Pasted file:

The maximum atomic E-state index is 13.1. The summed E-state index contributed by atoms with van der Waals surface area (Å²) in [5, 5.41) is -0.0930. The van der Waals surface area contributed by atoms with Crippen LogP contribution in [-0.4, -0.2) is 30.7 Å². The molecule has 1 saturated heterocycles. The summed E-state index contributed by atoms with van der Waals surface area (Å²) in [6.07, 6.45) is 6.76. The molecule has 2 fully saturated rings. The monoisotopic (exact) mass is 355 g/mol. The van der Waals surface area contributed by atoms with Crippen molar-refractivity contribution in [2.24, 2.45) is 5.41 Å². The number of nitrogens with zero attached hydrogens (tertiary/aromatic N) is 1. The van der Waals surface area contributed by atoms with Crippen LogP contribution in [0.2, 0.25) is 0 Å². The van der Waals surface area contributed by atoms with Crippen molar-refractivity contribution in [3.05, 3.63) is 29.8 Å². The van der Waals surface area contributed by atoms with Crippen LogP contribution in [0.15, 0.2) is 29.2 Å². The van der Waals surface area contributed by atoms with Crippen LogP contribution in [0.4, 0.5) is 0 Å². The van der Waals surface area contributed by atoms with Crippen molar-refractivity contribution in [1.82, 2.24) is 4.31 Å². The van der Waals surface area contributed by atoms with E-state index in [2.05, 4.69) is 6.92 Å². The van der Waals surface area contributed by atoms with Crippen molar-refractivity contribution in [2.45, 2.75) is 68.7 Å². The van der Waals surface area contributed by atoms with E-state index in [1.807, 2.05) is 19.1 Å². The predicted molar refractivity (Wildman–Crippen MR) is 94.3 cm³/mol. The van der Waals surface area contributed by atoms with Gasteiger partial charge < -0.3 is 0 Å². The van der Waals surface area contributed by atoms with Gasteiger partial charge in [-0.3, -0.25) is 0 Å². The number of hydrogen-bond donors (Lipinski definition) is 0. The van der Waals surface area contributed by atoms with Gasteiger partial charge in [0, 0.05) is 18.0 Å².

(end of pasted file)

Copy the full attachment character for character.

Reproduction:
The maximum atomic E-state index is 13.1. The summed E-state index contributed by atoms with van der Waals surface area (Å²) in [5, 5.41) is -0.0930. The van der Waals surface area contributed by atoms with Crippen LogP contribution in [-0.4, -0.2) is 30.7 Å². The molecule has 1 saturated heterocycles. The summed E-state index contributed by atoms with van der Waals surface area (Å²) in [6.07, 6.45) is 6.76. The molecule has 2 fully saturated rings. The monoisotopic (exact) mass is 355 g/mol. The van der Waals surface area contributed by atoms with Crippen molar-refractivity contribution in [2.24, 2.45) is 5.41 Å². The number of nitrogens with zero attached hydrogens (tertiary/aromatic N) is 1. The van der Waals surface area contributed by atoms with Crippen LogP contribution in [0.2, 0.25) is 0 Å². The van der Waals surface area contributed by atoms with Crippen molar-refractivity contribution in [3.05, 3.63) is 29.8 Å². The van der Waals surface area contributed by atoms with Crippen LogP contribution in [0.15, 0.2) is 29.2 Å². The van der Waals surface area contributed by atoms with Crippen LogP contribution in [0.4, 0.5) is 0 Å². The van der Waals surface area contributed by atoms with Crippen molar-refractivity contribution in [1.82, 2.24) is 4.31 Å². The van der Waals surface area contributed by atoms with E-state index in [2.05, 4.69) is 6.92 Å². The van der Waals surface area contributed by atoms with Crippen molar-refractivity contribution in [2.45, 2.75) is 68.7 Å². The van der Waals surface area contributed by atoms with E-state index in [1.807, 2.05) is 19.1 Å². The predicted molar refractivity (Wildman–Crippen MR) is 94.3 cm³/mol. The van der Waals surface area contributed by atoms with Gasteiger partial charge < -0.3 is 0 Å². The van der Waals surface area contributed by atoms with Gasteiger partial charge in [-0.3, -0.25) is 0 Å². The number of hydrogen-bond donors (Lipinski definition) is 0. The van der Waals surface area contributed by atoms with Gasteiger partial charge in [0, 0.05) is 18.0 Å².